Wednesday, 11 June 2008

Gaurdian Unlimited Blog Post: A Personal Dancehall (Hi)Story

A piece I did fir the Gaurdian's online blog concerning how much I like music made in England under the influence of elsewhere.

A Personal Dancehall (Hi)Story:

While 'Red Bull & Guinness':

remains my favourite riddim in recent memory one of the biggest beats to emerge from Yard in recent years is without doubt the infamous '85 Riddim':

'85' is best know for Cham's seminal draw over the beat entitled 'Ghetto Story':

The above track is the single most played thing on my iPod. I have listened to it even more when walking home drunk than Ryan Adams or Bob Dylan combined. Anyone who knows me will attest that this must be true love.

Something about the combination of first hand recollection of times past and a beat and bassline such as Dave Kelly crafts on '85' really does something for me.

Imagine then my excitement when I discovered that YT (an English Dancehall MC) had ridden over '85' and entitled his toast 'England Story'....

While I have long been a fan of YT and with the title obviously hinting at what to expect in terms of lyrical content in light of Cham's draw the impact of the track once I heard it was nothing short of revelatory:

For someone who has grown up surrounded by, participated and very much been in thrall to the UK's continuing Afro-Caribbean influenced urban dance music scene via early dalliances with Jungle, Drum & Bass, 2 Step, Garage, Grime and latterly Dubstep, Bassline and Funky the track represented the history lesson many remain ignorant of.

While Loefah's harsh, clipped, halfstep and Wiley's cold, callous Eskibeat seem very much of the present or a time in the near future, both of these artists create very much under the aegis of what has gone before.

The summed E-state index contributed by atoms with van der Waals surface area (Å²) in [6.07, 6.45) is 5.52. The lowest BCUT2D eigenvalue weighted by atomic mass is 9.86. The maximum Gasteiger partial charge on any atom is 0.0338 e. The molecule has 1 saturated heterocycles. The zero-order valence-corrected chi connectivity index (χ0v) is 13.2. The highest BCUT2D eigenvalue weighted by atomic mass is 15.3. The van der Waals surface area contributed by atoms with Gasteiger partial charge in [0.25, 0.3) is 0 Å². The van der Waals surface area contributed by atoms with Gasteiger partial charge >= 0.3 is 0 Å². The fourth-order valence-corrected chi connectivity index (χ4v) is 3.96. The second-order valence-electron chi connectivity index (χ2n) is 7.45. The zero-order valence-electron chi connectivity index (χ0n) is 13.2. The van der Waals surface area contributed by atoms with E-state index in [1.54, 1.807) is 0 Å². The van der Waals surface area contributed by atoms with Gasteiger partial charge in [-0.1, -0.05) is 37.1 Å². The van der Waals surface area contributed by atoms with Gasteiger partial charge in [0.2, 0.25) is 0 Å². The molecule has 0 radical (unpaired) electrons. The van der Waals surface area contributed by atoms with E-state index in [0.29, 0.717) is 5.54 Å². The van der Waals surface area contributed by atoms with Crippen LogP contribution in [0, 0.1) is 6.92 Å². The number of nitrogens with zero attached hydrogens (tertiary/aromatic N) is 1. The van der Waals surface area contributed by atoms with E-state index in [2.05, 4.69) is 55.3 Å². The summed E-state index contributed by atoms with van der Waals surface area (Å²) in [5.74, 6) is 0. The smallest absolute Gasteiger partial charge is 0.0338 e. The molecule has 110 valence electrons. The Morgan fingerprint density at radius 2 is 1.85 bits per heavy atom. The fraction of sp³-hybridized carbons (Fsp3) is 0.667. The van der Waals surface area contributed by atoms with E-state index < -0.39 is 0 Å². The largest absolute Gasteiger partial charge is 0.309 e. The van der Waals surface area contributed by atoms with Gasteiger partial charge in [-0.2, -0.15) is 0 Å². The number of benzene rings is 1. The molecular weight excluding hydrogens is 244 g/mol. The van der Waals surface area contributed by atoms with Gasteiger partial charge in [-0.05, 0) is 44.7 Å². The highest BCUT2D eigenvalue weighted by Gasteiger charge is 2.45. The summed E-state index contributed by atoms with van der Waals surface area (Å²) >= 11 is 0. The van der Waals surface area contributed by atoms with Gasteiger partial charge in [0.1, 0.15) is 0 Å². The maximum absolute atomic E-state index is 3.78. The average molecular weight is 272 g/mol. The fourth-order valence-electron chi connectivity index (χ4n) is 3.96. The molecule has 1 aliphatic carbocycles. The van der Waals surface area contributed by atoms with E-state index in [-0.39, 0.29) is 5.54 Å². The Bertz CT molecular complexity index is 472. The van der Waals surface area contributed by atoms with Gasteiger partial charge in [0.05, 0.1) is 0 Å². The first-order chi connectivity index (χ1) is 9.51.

Their sounds merely represent facets of the UK urban underground's Afro-Carribean dance music continuum.

As YT tells us, it all begins with Saxon:


Jah Shaka:

King Tubby:

The oft overlooked Volcano soundsystem “outta North Wes' London”:

as well as the early UK MC's who translated the Jamaican beats, basslines and patois to incorporate, reflect and influence their new English contexts including Papa Levi:

Tippa Irie:

and Smiley Culture:

The track really hits home for me with its recollection of "when Rodigan locked the whole block". What could possibly be a more united, English take on the cultural symbiosis and exchange made possible through music than the wonderful image of the distinctly white and bald David Rodigan causing a near riot at Notting Hill Carnival every year in the late 80's?

YT goes on to chart the MC's that would take Dancehall, Dub and Reggae with them into the Jungle era with mention of Flinty Badman and Deman Rocka aka The Ragga Twins, Navigator, General Levy and Daddy Freddy. This transition is best seen in the documentary 'A London Sum’ting' here:


and here:

Basically 'An England Story' reminded me how much I love the music created every day in the streets of London and how very much that music owes a combination of cultures as well as both racial harmony and diversity to exist.

In a week when I cast my vote in a UK mayoral election where both the BNP and National Front remain heavily represented at all levels of our 'democratically' elected party political process it could also not represent a more pertinent reminder that this country is great as sum of it's parts not despite them.

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